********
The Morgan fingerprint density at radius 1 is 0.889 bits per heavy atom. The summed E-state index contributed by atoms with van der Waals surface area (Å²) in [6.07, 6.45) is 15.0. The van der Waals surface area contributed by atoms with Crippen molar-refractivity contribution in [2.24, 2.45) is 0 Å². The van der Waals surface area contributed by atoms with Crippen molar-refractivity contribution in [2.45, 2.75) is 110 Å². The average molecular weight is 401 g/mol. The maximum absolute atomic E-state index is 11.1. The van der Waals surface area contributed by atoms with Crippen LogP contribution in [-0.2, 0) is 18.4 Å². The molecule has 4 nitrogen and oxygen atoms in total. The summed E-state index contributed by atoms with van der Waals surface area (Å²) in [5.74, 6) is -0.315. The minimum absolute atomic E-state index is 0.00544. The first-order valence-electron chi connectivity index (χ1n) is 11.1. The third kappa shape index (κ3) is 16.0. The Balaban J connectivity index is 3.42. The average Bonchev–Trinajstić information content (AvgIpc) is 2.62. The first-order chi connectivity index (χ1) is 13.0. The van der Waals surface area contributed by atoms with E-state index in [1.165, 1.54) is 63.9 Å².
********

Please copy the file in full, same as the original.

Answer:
The Morgan fingerprint density at radius 1 is 0.889 bits per heavy atom. The summed E-state index contributed by atoms with van der Waals surface area (Å²) in [6.07, 6.45) is 15.0. The van der Waals surface area contributed by atoms with Crippen molar-refractivity contribution in [2.24, 2.45) is 0 Å². The van der Waals surface area contributed by atoms with Crippen molar-refractivity contribution in [2.45, 2.75) is 110 Å². The average molecular weight is 401 g/mol. The maximum absolute atomic E-state index is 11.1. The van der Waals surface area contributed by atoms with Crippen LogP contribution in [-0.2, 0) is 18.4 Å². The molecule has 4 nitrogen and oxygen atoms in total. The summed E-state index contributed by atoms with van der Waals surface area (Å²) in [5.74, 6) is -0.315. The minimum absolute atomic E-state index is 0.00544. The first-order valence-electron chi connectivity index (χ1n) is 11.1. The third kappa shape index (κ3) is 16.0. The Balaban J connectivity index is 3.42. The average Bonchev–Trinajstić information content (AvgIpc) is 2.62. The first-order chi connectivity index (χ1) is 13.0. The van der Waals surface area contributed by atoms with E-state index in [1.165, 1.54) is 63.9 Å².